UK debuts hydrogen-powered jet concept that produces no emissions
A U.K.-backed research group unveiled a design for a liquid hydrogen-powered airliner theoretically capable of matching the performance of current midsize aircraft without producing carbon emissions.
The FlyZero concept envisions a plane carrying 279 passengers non-stop from London to San Francisco at the same speed and comfort as today, the Aerospace Technology Institute said in a statement Monday. The group, a partnership between the U.K. government and industry, is meant to accelerate high-risk projects that will benefit home-grown firms.
Hydrogen propulsion is seen as one of the most promising technologies for achieving carbon-neutral commercial flights. However it’s expensive and more challenging to store on board, and it will take years to develop the planes and build infrastructure such as airport refueling capacity.
The U.K., which hosted the COP26 climate summit last month, is funding new technologies to help create aerospace jobs while meeting its climate targets. The government has committed $2.6 billion (1.95 billion pounds) of funding to ATI since its start in 2013 through 2026, an amount to be matched by industry. The FlyZero concept received 15 million pounds in government funding.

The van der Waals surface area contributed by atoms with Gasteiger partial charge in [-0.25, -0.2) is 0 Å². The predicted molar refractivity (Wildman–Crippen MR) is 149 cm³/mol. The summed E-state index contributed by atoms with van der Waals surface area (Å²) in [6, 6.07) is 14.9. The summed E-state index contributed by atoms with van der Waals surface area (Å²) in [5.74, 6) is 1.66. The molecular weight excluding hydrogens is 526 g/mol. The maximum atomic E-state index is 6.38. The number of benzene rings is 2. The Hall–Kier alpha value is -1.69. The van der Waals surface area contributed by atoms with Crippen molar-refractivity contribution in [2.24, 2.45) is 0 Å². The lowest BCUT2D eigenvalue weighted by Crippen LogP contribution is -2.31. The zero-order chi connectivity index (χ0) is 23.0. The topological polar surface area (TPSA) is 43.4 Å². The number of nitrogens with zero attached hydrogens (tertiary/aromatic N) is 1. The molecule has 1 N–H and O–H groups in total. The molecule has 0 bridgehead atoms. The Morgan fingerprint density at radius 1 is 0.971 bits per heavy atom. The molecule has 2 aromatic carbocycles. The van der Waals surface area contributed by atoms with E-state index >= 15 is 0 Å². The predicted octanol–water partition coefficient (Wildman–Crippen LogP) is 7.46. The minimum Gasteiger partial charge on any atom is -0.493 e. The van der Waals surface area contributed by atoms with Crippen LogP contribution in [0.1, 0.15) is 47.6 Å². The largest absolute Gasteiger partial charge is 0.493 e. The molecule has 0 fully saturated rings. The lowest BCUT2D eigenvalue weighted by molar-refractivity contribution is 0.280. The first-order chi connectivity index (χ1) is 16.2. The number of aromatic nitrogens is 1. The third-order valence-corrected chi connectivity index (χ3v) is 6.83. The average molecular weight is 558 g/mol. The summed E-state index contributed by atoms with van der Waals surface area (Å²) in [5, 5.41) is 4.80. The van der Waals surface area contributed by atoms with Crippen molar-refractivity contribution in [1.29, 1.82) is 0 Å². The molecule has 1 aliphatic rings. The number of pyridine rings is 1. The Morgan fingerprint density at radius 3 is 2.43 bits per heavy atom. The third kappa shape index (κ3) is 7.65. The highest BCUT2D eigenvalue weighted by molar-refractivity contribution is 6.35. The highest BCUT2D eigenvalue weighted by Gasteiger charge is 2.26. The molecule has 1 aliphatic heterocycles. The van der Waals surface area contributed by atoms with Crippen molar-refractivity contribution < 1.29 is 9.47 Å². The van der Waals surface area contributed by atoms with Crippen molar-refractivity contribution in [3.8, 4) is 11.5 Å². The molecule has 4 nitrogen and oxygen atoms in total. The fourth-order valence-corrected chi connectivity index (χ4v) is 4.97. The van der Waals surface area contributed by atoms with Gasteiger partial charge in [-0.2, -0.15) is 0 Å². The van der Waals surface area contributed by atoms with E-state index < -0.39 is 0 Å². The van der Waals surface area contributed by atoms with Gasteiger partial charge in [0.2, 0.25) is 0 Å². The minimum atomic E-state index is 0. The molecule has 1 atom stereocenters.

“These designs could define the future of aerospace and aviation,” said Business Secretary Kwasi Kwarteng in the statement. “By working with industry, we are showing that truly carbon free flight could be possible, with hydrogen a frontrunner to replace conventional fossil fuels.”
ATI said it expects hydrogen aircraft to be operating from the mid-2030s offering better economics than conventional planes. By early next year, the FlyZero project will publish detailed concepts for regional, narrow-body and midsize aircraft, with technology roadmaps, market and economic reports and a sustainability assessment, the group said.
The midsize aircraft being showcased Monday would store hydrogen at minus 418 F (minus 250 C) in cryogenic fuel tanks at the rear of the plane and in two smaller “cheek” tanks along the forward fuselage to keep the aircraft balanced.
It would have a wingspan of 177 feet, between Boeing’s 767 and 787 twin-aisle jets, and be powered by two turbofan engines.
While Boeing hasn’t set plans for a hydrogen plane, Airbus has targeted a commercial airliner for entry into service by 2035. The European company has told the European Union that a model carrying more than 150 passengers won’t be in wide use until 2050.
In the meantime, the aviation industry has put its focus on so-called sustainable fuel, which can be blended into the kerosene that powers current aircraft, and battery powered flight, which is limited to smaller craft like air taxis because of the weight of cells.
The aviation industry is under pressure to slash emissions rapidly or face limits to growth, even as breakthrough technology remains years away. Airlines and manufacturers are also contending with ongoing disruption to business caused by Covid-19, which has weakened their financial outlook already.